The wind was whipping so loud in my ears that I couldn't hear anyone around me, even when they shouted. Rain spilt over the top of my head and collected on my eyebrows, my lips, my chin. The fog was so thick I could barely see my own feet; it was so dense I could almost forget there was a 2,000 foot drop on either side of this rock.
I was hiking the Knife's Edge - the mile-long ridge of angry boulders leading to the summit of Mt. Katahdin. I was with a large group of other women, all with varying degrees of hiking experience. As we slipped and stumbled and strained to see, my mind clung vaguely to the ranger's warnings, like a song stuck in my head.
They're calling for rain, he had said. Turn around if it starts to look bad. People have died up there.
As we climbed the clouds had collected around us; we were so high that we were literally in them. We should have turned around when we reached the first peak, but it wasn't enough. We wanted to summit. By the time the rain started, first in drops and then in sheets, we were too far along the edge to turn around.
And now here we were - tiny humans dotting a very large mountain, completely exposed in the middle of a storm. The wind and the rain and the fog were so loud and disorienting that they created a strange sense of solitude. I felt my humanity keenly; my body was vulnerable to the elements, and I felt cold and desperate and powerless. I felt as though I would never get off that mountain, never feel the comfort of my own bed or hot tea or feet soaking in hot water.
I tell this story because I've been spending a lot of time on the Knife's Edge lately. Not in the physical sense - believe me, once was enough. But that Knife's Edge feeling - that one of sheer humanity, the sober understanding that I am only one tiny human and that all of life could come at me quick as that rainstorm on Mt. Katahdin did - it's been with me.
It's scary, feeling unprotected. It feels so lonely, so cold, so desperate. And, if I don't check myself, I can get stuck there - right in the middle of that mountain ridge, wondering frantically if I will ever, ever, feel safe again. Wondering if there's anyway back to comfort.
I have wandered away from God, on my way to this place. I have been so distracted by my worries and my feeble attempts to hold it all together that I have forgotten to pray, forgotten the promises of God. I've stumbled right onto this ridge without even realizing how far my feet have carried me. Now I look around and it's all fog; I cannot see him, and I'm afraid.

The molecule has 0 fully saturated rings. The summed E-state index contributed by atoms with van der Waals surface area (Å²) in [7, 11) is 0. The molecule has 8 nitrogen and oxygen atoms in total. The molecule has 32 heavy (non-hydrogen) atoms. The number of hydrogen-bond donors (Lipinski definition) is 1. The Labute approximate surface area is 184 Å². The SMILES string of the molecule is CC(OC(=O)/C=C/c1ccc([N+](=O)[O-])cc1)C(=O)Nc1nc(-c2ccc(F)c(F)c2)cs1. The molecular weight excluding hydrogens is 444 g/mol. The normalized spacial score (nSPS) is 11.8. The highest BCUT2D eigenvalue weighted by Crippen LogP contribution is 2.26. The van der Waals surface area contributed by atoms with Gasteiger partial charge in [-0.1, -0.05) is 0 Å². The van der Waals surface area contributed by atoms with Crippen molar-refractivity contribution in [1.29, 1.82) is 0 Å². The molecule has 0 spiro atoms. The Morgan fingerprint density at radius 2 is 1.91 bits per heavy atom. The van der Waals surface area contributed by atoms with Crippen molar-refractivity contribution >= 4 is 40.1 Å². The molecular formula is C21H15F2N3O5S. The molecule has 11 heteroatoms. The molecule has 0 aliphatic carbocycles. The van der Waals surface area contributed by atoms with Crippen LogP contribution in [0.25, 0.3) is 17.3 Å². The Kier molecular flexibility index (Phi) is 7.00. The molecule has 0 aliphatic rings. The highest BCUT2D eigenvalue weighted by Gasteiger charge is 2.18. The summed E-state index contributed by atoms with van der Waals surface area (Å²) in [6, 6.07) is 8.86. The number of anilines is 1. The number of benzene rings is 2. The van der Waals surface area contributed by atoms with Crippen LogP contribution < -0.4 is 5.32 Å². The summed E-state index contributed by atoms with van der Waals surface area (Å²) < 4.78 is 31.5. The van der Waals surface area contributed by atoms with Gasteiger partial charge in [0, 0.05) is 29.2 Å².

So often, I feel like I have to squint my eyes and strain my mind in order to make God come into focus. I feel like it's up to me to make him materialize, as though I'm the creator, not the other way around. The journey back to God feels hard and convoluted, like a technical hike in harsh conditions.
But that's just not true. For those of us who are out here on the Knife's Edge right now, wondering how we wandered so far from God, there is a clear way back. For those of us feeling so scared and alone because we can't see our Comforter, he is just beyond the fog.
In Isaiah, this is what God says he'll do for the wanderers:
"Fear not, for I am with you:
I will bring your offspring from the east,
and from the west I will gather you.
I will say to the north, Give up,
and to the south, Do not withhold;
bring my sons from afar
and my daughters from the end of the earth,
everyone who is called by my name,
whom I created for my glory,
whom I formed and made" (Isaiah 43:5-7, ESV).
God promises to collect us from all the ends of the earth. From the north and the south, the east and the west, the Knife's Edge or the bottom of the ocean, we are within God's reach in every moment. He doesn't tell us wanderers to find our own way home. He doesn't say, Tough noogies and good luck - you got yourself into this mess. He looks at us little humans, his vulnerable and scattered crew, and says he will bring us back from our wandering, because we "are precious in (his) eyes, and honored, and (he) loves us" (Isaiah 43:4, ESV).
It's the easiest and hardest thing in the world, getting back to God. Easy, because we don't have to do a thing except to tell God we trust him and ask him to please rescue us from the lonely mountain ridge. Hard, because trusting God when we can't see him feels like stepping out for the next rock without being certain where it is.
At the beginning of this lenten season, let's recognize our tendency to wander, and call out right now for the Comforter to rescue us from our scary ramblings. We don't need to waste any more time trying to find our way back alone. God will pick us up wherever we are and hold us close to himself. To surrender to his saving will be like that warm bed, that hot tea, that steaming bath - that comfort that we all desperately long for in the middle of our long journeys.